#594 Shelby’s happy chickens lay gold for the family


Chicken photo by xandert, courtesy of morgueFile

When multiple sclerosis landed pharmacist Nancy Grebenc in a nursing home, the family’s finances hit the skids. With bills mounting, nine-year-old Shelby hatched a plan to ease the strain. She would sell farm eggs.

With a $1,000 loan from her grandmother, she purchased a flock of hens and set her plan in motion. She already had some experience with hens. She told Animal Welfare Approved, the organization that certifies her eggs, she was six when she started raising chickens. “Dad was trying to teach me to be an adult.”

When the family needed money, she decided to expand her operation with a flock she could raise on pasture. She knew there was a market for eggs from chickens who spend their days scratching for bugs instead of crowded into cages. With the start-up loan from her grandmother, the Colorado girl increased her flock to 135 laying hens, producing 28-56 dozen eggs a week.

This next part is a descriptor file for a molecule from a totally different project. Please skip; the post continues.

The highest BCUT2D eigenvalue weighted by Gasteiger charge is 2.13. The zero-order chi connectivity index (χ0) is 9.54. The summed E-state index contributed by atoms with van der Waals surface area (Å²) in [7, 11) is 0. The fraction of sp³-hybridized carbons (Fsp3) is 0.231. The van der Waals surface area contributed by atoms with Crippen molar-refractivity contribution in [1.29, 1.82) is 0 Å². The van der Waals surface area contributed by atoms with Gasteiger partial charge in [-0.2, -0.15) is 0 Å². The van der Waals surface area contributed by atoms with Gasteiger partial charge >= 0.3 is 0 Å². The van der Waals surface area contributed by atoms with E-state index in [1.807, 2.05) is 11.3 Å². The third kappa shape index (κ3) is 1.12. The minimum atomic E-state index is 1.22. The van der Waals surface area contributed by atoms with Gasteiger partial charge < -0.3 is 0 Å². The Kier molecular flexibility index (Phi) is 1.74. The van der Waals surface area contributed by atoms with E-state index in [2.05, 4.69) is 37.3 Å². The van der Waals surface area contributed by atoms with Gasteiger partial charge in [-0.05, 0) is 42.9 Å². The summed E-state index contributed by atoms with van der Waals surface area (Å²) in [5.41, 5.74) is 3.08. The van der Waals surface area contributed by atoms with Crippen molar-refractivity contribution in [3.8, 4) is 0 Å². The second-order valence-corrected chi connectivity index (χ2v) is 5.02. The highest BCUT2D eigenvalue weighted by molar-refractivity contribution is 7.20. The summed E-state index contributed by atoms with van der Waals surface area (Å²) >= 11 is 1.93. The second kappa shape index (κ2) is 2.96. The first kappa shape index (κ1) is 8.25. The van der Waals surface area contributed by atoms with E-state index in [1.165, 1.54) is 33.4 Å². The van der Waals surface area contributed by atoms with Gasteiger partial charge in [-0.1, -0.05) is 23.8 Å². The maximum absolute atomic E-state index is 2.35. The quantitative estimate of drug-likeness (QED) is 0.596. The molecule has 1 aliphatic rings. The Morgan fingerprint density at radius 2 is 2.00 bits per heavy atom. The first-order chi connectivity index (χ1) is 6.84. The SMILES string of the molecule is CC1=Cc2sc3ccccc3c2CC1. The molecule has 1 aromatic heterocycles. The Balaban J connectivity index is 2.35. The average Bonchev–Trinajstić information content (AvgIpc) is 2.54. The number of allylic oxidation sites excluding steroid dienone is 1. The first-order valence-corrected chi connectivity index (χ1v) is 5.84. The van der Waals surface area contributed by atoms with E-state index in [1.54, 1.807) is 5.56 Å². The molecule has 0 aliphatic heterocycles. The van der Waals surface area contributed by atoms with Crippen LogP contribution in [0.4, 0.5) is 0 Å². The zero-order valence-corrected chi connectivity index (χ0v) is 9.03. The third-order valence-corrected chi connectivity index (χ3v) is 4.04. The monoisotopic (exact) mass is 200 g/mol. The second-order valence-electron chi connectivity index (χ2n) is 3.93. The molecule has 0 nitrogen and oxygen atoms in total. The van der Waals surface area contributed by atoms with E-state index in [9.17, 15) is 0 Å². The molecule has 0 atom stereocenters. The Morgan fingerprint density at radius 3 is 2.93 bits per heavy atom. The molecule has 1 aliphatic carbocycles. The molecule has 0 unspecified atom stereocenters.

She named her operation Shelby’s Happy Chapped Chicken Butt because, as she told the Denver Post, some rangy chickens with chapped butts were dropped off for her. After nursing them back to health, the compassionate young farmer figured she had the right name for her business.

I first learned about Shelby when Andrew Gunther, Program Director of Animal Welfare Approved wrote about her for Huffington Post. That was January 25, 2012, and I tucked the article into Evernote. Recently, someone sent me an update from CBS’s On the Road. (If it was you, let me know so I can give you credit and gratitude.)

The update shows what an extraordinary young entrepreneur Shelby is. Her company, run by the youngest farmer to receive the stringent, animal-welfare certification, now brings in about $15,000 a year. When Steve Hartman asked her father, John Michael, where the family would have been without her help, he said:

I think we’d have been homeless….She kept the wolf away from the door.

Nancy Grebenc is doing better now. So are the family’s finances. Shelby’s money is going into a fund for her future education, but she is prepared to contribute to the family should the need arise.

Shelby Grebenc is an inspiring young woman. She gives me hope.


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